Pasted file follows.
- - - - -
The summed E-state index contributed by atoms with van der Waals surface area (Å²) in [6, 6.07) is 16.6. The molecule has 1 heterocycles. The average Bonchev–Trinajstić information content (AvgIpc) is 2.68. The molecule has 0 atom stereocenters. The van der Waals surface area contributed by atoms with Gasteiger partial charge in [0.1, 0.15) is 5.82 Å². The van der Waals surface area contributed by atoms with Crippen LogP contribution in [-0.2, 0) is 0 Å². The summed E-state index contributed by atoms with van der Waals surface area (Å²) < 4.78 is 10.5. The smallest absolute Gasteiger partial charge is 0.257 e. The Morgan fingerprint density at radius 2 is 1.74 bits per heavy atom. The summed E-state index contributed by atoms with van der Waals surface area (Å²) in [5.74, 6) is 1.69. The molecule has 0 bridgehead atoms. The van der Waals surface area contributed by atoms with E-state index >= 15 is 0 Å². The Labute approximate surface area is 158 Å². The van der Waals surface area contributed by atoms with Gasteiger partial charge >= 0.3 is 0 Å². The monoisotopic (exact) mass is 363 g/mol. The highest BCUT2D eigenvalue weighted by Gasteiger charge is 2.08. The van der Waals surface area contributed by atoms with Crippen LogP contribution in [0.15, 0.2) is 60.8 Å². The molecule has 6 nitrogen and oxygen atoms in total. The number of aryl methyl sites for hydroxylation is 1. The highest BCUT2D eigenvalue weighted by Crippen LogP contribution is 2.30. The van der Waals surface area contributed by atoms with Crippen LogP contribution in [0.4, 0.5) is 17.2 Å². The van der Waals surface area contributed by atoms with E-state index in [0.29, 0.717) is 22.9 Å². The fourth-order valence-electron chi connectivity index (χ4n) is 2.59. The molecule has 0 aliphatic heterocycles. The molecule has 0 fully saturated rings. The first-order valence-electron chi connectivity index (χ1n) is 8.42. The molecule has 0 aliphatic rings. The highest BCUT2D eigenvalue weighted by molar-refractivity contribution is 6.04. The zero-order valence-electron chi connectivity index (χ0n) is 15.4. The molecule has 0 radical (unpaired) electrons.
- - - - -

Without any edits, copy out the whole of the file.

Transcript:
The summed E-state index contributed by atoms with van der Waals surface area (Å²) in [6, 6.07) is 16.6. The molecule has 1 heterocycles. The average Bonchev–Trinajstić information content (AvgIpc) is 2.68. The molecule has 0 atom stereocenters. The van der Waals surface area contributed by atoms with Gasteiger partial charge in [0.1, 0.15) is 5.82 Å². The van der Waals surface area contributed by atoms with Crippen LogP contribution in [-0.2, 0) is 0 Å². The summed E-state index contributed by atoms with van der Waals surface area (Å²) < 4.78 is 10.5. The smallest absolute Gasteiger partial charge is 0.257 e. The Morgan fingerprint density at radius 2 is 1.74 bits per heavy atom. The summed E-state index contributed by atoms with van der Waals surface area (Å²) in [5.74, 6) is 1.69. The molecule has 0 bridgehead atoms. The van der Waals surface area contributed by atoms with E-state index >= 15 is 0 Å². The Labute approximate surface area is 158 Å². The van der Waals surface area contributed by atoms with Gasteiger partial charge >= 0.3 is 0 Å². The monoisotopic (exact) mass is 363 g/mol. The highest BCUT2D eigenvalue weighted by Gasteiger charge is 2.08. The van der Waals surface area contributed by atoms with Crippen LogP contribution in [0.15, 0.2) is 60.8 Å². The molecule has 6 nitrogen and oxygen atoms in total. The number of aryl methyl sites for hydroxylation is 1. The highest BCUT2D eigenvalue weighted by Crippen LogP contribution is 2.30. The van der Waals surface area contributed by atoms with Crippen LogP contribution in [0.4, 0.5) is 17.2 Å². The van der Waals surface area contributed by atoms with E-state index in [0.29, 0.717) is 22.9 Å². The fourth-order valence-electron chi connectivity index (χ4n) is 2.59. The molecule has 0 aliphatic heterocycles. The molecule has 0 fully saturated rings. The first-order valence-electron chi connectivity index (χ1n) is 8.42. The molecule has 0 aliphatic rings. The highest BCUT2D eigenvalue weighted by molar-refractivity contribution is 6.04. The zero-order valence-electron chi connectivity index (χ0n) is 15.4. The molecule has 0 radical (unpaired) electrons.